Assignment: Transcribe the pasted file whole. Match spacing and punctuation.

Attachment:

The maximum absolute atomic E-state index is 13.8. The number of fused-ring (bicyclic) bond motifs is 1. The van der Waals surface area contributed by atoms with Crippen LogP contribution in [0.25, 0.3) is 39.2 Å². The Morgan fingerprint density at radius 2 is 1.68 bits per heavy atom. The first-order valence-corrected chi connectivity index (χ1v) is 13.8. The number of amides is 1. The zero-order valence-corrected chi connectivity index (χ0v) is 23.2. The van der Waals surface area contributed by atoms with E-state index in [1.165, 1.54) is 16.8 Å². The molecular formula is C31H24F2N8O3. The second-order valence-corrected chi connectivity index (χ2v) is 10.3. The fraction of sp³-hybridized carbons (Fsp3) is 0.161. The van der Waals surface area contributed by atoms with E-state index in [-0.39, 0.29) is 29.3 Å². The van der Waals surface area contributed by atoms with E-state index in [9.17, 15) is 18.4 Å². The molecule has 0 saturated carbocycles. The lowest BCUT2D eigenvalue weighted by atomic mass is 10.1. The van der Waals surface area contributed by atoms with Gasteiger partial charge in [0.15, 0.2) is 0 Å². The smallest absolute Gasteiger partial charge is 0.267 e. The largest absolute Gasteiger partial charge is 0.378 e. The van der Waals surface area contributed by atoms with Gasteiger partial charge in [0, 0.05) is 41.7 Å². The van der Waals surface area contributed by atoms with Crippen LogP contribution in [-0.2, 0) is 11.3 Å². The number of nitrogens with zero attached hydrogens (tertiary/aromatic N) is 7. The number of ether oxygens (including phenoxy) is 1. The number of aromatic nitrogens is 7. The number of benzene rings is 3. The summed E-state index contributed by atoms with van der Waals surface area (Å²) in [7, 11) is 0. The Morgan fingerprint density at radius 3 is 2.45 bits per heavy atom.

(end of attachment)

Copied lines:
The maximum absolute atomic E-state index is 13.8. The number of fused-ring (bicyclic) bond motifs is 1. The van der Waals surface area contributed by atoms with Crippen LogP contribution in [0.25, 0.3) is 39.2 Å². The Morgan fingerprint density at radius 2 is 1.68 bits per heavy atom. The first-order valence-corrected chi connectivity index (χ1v) is 13.8. The number of amides is 1. The zero-order valence-corrected chi connectivity index (χ0v) is 23.2. The van der Waals surface area contributed by atoms with E-state index in [1.165, 1.54) is 16.8 Å². The molecular formula is C31H24F2N8O3. The second-order valence-corrected chi connectivity index (χ2v) is 10.3. The fraction of sp³-hybridized carbons (Fsp3) is 0.161. The van der Waals surface area contributed by atoms with E-state index in [-0.39, 0.29) is 29.3 Å². The van der Waals surface area contributed by atoms with E-state index in [9.17, 15) is 18.4 Å². The molecule has 0 saturated carbocycles. The lowest BCUT2D eigenvalue weighted by atomic mass is 10.1. The van der Waals surface area contributed by atoms with Gasteiger partial charge in [0.15, 0.2) is 0 Å². The smallest absolute Gasteiger partial charge is 0.267 e. The largest absolute Gasteiger partial charge is 0.378 e. The van der Waals surface area contributed by atoms with Gasteiger partial charge in [0, 0.05) is 41.7 Å². The van der Waals surface area contributed by atoms with Crippen LogP contribution in [-0.2, 0) is 11.3 Å². The number of nitrogens with zero attached hydrogens (tertiary/aromatic N) is 7. The number of ether oxygens (including phenoxy) is 1. The number of aromatic nitrogens is 7. The number of benzene rings is 3. The summed E-state index contributed by atoms with van der Waals surface area (Å²) in [7, 11) is 0. The Morgan fingerprint density at radius 3 is 2.45 bits per heavy atom.